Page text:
Greenwood Health Kick: Girls Look Beyond Body Image
Writer & Photographer / Alicia Wettrick
Have you ever gone out of the house without your makeup on and been asked things like, “Are you not feeling well today?” or “You look tired today”? I have! Then I feel embarrassed that somehow I’m “offending” others with my makeup-free face. Wait. That is ridiculous. Why do I feel embarrassed?
The female body image (pretty and thin) is ubiquitous throughout our culture. Women feel pressured by media and peers to keep up with the latest style, make-up, hair and thinness. Unfortunately, we listen to them, and it starts young.
Girl Body Image Stats/Facts
• 50%-88% feel negative about their body.
• 58% want to lose weight.
• 55% report participating in vomiting, laxatives, diet pills, smoking and diuretics to lose weight.
• Girls rated “the way I look” as the most important indicator of self-worth while boys rated abilities most important.
• Body image conflicts lead to eating disorders, low self-esteem and depression.
Which Came First, the Chicken or the Egg?
The above statistics have been increasing since the 1960s when Twiggy, an ultra-thin supermodel, became famous, setting off the thinness craze. And since then, there is now a plethora of products, pills and diets out there to make you prettier and thinner. Even toys and dolls, the most famous being Barbie, reflect this image.
Unfortunately, the media still seems to dictate what the female body shape and size should look like: small waist and hips, thin thighs with large breasts. In fact, girls who spent more time engaging in media such as movies, TV and music videos reported higher body dissatisfaction than girls who engage in less, so Hollywood definitely plays a role.
On the other hand, we have girl competition. Recent studies have revealed a girl’s “peers” may be more influential than “Hollywood.” Girl competition about appearance is a very prominent issue.
So is it the media (the “chicken”) or her peers (the “egg”)? For your daughter, it may be either or both, so it is very challenging for parents to cultivate a positive body image when peers and the media constantly scrutinize her appearance.
Words of Wisdom from Inspiring Women
Amy Jo Clark aka “Daisy” from the WIBC radio show “Chicks on the Right” has noted that unlike male-hosted political talk shows, her and “Mock” (her radio co-hostess) are frequently attacked on the Internet for their appearances in hopes to destroy their confidences, but these people do not shake her.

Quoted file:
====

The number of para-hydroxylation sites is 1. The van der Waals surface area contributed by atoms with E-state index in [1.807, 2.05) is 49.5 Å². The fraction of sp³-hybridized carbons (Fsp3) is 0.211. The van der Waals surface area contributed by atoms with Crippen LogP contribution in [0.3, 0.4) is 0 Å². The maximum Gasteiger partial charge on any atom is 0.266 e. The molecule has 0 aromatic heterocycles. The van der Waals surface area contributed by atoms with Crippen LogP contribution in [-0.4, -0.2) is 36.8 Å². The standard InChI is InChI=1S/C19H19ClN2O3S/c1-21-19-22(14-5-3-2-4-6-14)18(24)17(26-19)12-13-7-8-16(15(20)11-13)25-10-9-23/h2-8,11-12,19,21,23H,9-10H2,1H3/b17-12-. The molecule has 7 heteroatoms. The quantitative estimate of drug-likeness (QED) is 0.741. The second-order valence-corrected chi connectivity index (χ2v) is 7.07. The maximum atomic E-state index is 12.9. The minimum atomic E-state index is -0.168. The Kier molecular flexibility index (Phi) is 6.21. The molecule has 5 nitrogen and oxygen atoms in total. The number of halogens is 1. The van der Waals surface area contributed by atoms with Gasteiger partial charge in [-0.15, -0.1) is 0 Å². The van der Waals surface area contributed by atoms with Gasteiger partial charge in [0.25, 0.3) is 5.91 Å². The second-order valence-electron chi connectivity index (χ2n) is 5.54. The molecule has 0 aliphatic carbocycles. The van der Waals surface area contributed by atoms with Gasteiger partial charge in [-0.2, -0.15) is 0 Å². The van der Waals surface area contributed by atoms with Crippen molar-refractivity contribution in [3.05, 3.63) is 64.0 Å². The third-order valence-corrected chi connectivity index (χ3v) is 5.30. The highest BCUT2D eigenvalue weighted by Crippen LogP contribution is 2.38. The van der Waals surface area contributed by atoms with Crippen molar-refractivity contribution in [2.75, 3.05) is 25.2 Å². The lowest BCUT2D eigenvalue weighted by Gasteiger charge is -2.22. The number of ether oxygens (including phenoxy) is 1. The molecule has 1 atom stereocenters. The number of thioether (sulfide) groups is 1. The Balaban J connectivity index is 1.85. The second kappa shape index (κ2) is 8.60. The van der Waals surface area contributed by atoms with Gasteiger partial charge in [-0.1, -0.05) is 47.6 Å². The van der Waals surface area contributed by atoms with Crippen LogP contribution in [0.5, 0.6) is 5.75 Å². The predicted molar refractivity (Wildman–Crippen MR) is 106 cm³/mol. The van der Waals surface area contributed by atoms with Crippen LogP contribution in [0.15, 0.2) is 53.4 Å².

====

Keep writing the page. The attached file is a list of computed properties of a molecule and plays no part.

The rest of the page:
“It is better to be smart than to be beautiful. It is better to be funny than pretty.” Amy goes on to say, “The body is a shell for your soul. The soul is what matters.”
She is also a parent and feels the key to helping her daughter have a positive body image is communication. Conversations about having a good character and how you treat others are what is important.
DeVyn Barker, a Greenwood High School graduate and college softball player, at one time owned a fitness gym for young girls in Indianapolis. She worked with them on physical training to improve athletic skills and fitness. DeVyn was shocked when listening to her young clients talk about their bodies.
“I’m having as young as 8 and 9-year-old girls tell me they want to train with me to be skinny,” she said. “No, I will not make you ‘skinny.’ I will teach you a healthy lifestyle in which to live by. I will teach you strength in women is admirable physically and emotionally. Shame on this world that has made the visual appearance all these girls see! There is beauty in good character, kindness and passionate hearts. … Compliment her character as her true beauty!”
Three Tips: Listen, Talk, Resources
1) Listen to girls carefully. Notice the clues. If they ask about weight loss methods, a diet their friend is on or make a subtle negative comment about their body, those are good hints. Seize that time to discuss healthy weight, peers and media influences.
2) Talk often to your girls about body image and ask questions. A good way to start is to ask if their friends are concerned about their weight or shapes and if they can relate. Conversation is crucial for girls to create a positive body image.
3) Resources that are age-appropriate will help with body image issues. Books, the Internet (parental screening needed) and talking to a mentor or counselor are all good options.
Overall, I feel the image that girls are striving for is the fault of us women, not just media. We are the ones that participate. I am guilty of not feeling polished or fully presentable to the world unless my make-up is on.
Understanding a balance is best. Unfortunately, a young girl places her identity and meaning on a certain idea of being beautiful. This is stressful to many young girls. But I think women can change this ideal beauty girl culture by conversation and example.